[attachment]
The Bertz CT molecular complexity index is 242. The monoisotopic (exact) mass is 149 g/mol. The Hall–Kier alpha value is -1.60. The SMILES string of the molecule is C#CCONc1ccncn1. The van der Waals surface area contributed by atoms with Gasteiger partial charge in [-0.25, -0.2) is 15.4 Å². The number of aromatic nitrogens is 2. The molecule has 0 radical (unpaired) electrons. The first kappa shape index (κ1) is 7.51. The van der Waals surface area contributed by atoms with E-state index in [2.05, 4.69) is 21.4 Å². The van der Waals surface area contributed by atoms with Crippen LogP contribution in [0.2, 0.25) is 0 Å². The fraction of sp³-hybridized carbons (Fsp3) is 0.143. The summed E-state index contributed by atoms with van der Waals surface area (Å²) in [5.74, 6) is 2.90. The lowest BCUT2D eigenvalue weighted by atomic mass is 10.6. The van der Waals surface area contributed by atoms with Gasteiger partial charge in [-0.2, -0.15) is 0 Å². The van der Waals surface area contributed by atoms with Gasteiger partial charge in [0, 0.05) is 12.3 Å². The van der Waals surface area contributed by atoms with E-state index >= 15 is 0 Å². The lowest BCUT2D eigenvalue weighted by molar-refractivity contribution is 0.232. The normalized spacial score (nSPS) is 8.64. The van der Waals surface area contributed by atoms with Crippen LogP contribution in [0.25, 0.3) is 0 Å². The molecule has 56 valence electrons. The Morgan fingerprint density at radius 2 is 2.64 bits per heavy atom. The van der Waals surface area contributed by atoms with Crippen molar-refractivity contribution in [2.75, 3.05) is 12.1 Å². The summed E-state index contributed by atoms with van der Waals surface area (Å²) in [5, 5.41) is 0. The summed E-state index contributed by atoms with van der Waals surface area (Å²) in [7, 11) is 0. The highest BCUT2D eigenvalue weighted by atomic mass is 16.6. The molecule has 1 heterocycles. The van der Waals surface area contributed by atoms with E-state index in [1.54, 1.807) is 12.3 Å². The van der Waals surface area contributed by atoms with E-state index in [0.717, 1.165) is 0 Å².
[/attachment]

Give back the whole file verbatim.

The Bertz CT molecular complexity index is 242. The monoisotopic (exact) mass is 149 g/mol. The Hall–Kier alpha value is -1.60. The SMILES string of the molecule is C#CCONc1ccncn1. The van der Waals surface area contributed by atoms with Gasteiger partial charge in [-0.25, -0.2) is 15.4 Å². The number of aromatic nitrogens is 2. The molecule has 0 radical (unpaired) electrons. The first kappa shape index (κ1) is 7.51. The van der Waals surface area contributed by atoms with E-state index in [2.05, 4.69) is 21.4 Å². The van der Waals surface area contributed by atoms with Crippen LogP contribution in [0.2, 0.25) is 0 Å². The fraction of sp³-hybridized carbons (Fsp3) is 0.143. The summed E-state index contributed by atoms with van der Waals surface area (Å²) in [5.74, 6) is 2.90. The lowest BCUT2D eigenvalue weighted by atomic mass is 10.6. The van der Waals surface area contributed by atoms with Gasteiger partial charge in [-0.2, -0.15) is 0 Å². The van der Waals surface area contributed by atoms with Gasteiger partial charge in [0, 0.05) is 12.3 Å². The van der Waals surface area contributed by atoms with E-state index >= 15 is 0 Å². The lowest BCUT2D eigenvalue weighted by molar-refractivity contribution is 0.232. The normalized spacial score (nSPS) is 8.64. The van der Waals surface area contributed by atoms with Crippen LogP contribution in [0.25, 0.3) is 0 Å². The molecule has 56 valence electrons. The Morgan fingerprint density at radius 2 is 2.64 bits per heavy atom. The van der Waals surface area contributed by atoms with Crippen molar-refractivity contribution in [2.75, 3.05) is 12.1 Å². The summed E-state index contributed by atoms with van der Waals surface area (Å²) in [5, 5.41) is 0. The summed E-state index contributed by atoms with van der Waals surface area (Å²) in [7, 11) is 0. The highest BCUT2D eigenvalue weighted by atomic mass is 16.6. The molecule has 1 heterocycles. The van der Waals surface area contributed by atoms with E-state index in [1.54, 1.807) is 12.3 Å². The van der Waals surface area contributed by atoms with E-state index in [0.717, 1.165) is 0 Å².